CFIX is a former radio station licensed to operate in Cornwall, Ontario to serve its francophone community. The AM station first took to the air on November 11, 1959, as CFML at 1110 kHz with an effective radiated power of 1,000 watts. The call letters for CFML depicted its founder and owner Madeleine Laframboise (ML).

Frequency1170 kHz
FormatAdult contemporary
  • CFML (Cornwall) Ltd.
  • Les Communications Franco Ltée.
First air date
November 11, 1959 (1959-11-11)
Last air date
December 1983 (1983-12)
Former call signs
Former frequencies
1110 kHz
Technical information
Licensing authority
Canadian Radio-television and Telecommunications Commission (CRTC)
Power10,000 watts (daytime only)
Transmitter coordinates
45°00′15″N 74°21′56″W / 45.0041°N 74.3656°W / 45.0041; -74.3656

History edit

In 1965, Madeleine Laframboise received authorization to sell the radio station to Bernard Bertrand,[1] who also managed Cornwall Cable Vision (1961) Limited.[2]

In 1971, CFML (Cornwall) Ltd. received approval from the CRTC to change its frequency to 1170 kHz and to increase its power output to 10,000 watts. It would link its studios located at 1308 PItt Street in Cornwall, to its transmitter site using a studio transmitter link (STL) located on top of the local Hotel Dieu Hospital. The transmitter site, was on the remote Yellow Island situated in the middle of the St. Lawrence River near Saint Regis, Quebec. It used a dual antenna array to control the direction of its AM signal within Eastern Ontario and Western Quebec. It was licensed to operate as a daytimer radio station.[3]

In 1975, the owners were denied an application to operate another 1,000 watt French language radio station in Hawkesbury, Ontario. In its decision, the CRTC stated that it would be willing to consider an application for a low powered repeater station to provide better coverage for the Cornwall station, which went on air in May 1976 when it began operating CHPR on its old 1110 kHz AM frequency using 250 watts.[1]

In 1976, the owners, Bernard Bertrand, Extell Bertrand, and Bertrand Investments Ltd. sold all of their shares in CFML (Cornwall) Ltd. to Pierre A. Belleau who would later change the call letters CFML to CFIX, and as a condition of transferring the broadcast license, would receive approval to allow CHPR to periodically broadcast local programming from its Cornwall studios.[3]

In 1981, the Commission approved an application to transfer ownership of CFIX and CHPR to Robert Chevrier (37.5%) and Jean Soucy (37.5%) of Quebec, and Pierre A. Belleau who would retain a 25% stake. The new owners Les Communications Franco Ltée. intended to re-apply for a 24-hour operation, which was approved in 1980 but was allowed to lapse. A year later, the new owners were in financial trouble and the licenses for CFIX and CHPR were renewed by the CRTC until March 31, 1982, to allow time to find a new buyer. The commission was informed on August 21, 1981, that Les Communications Franco Ltée. went into receivership. On August 28, 1981, the trustee Price Waterhouse Ltd. was authorized to operate the stations.[1]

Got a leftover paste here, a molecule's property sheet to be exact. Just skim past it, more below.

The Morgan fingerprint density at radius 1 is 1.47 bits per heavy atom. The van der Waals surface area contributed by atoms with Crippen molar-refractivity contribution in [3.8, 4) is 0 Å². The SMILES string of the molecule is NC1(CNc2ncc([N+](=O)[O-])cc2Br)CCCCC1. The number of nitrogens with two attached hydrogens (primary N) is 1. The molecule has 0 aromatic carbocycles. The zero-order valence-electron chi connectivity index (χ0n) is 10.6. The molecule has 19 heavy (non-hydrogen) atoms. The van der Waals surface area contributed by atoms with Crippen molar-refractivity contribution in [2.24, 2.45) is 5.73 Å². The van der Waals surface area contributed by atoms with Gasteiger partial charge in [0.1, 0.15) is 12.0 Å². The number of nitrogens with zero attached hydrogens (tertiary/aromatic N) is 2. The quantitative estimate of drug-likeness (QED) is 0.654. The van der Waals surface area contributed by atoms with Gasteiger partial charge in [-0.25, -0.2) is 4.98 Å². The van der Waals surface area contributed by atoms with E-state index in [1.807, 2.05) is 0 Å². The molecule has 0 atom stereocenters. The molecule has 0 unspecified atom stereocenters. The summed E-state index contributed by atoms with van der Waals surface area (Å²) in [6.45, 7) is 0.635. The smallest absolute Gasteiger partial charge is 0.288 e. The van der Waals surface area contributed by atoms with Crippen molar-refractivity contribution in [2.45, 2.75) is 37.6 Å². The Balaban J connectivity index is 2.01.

After Price Waterhouse Ltd. found a new buyer, the CRTC refused to transfer the broadcast license issued to Les Communications Franco Ltée. to Idea Akashwani Communications Ltd. of Toronto on June 30, 1982, for not allocating the required funds for a viable operation, and for proposing insufficient staff and over optimistic revenues. On June 30, 1982, Radio Cornwall-Hawkesbury Inc, owned by Guy Vaillancourt who also operated CJLA-AM in Lachute Quebec, was authorized to purchase CFIX and CHPR from Price Waterhouse Ltd. Two FM rebroadcast 50 watt transmitters to simulcast CFIX at 92.1 MHz in Cornwall, and CHPR at 102.1 MHz in Hawkesbury 24 hours a day were also approved, while leaving the AM stations to continue operating as daytimers for a two-year period, enabling it to consolidate its operations.[3]

CFIX went silent in December 1983 due to technical and financial problems.[4] Its owner kept the Hawkesbury repeater in service, changing its programming source to CJLA in Lachute, Quebec and later adding some local programming.[citation needed]

References edit

  1. ^ a b c "CFIX-AM | History of Canadian Broadcasting". Retrieved 2021-10-25.
  2. ^ "Cable Television Systems" (PDF). Broadcaster. November 1973. Archived (PDF) from the original on 2021-03-02.
  3. ^ a b c "CFIX-AM | Histoire de la Radiodiffusion Canadienne". Retrieved 2021-10-25.
  4. ^ "Former Canadian AM Stations". 2009. Archived from the original on 2021-10-30. Retrieved 2021-10-30.

External links edit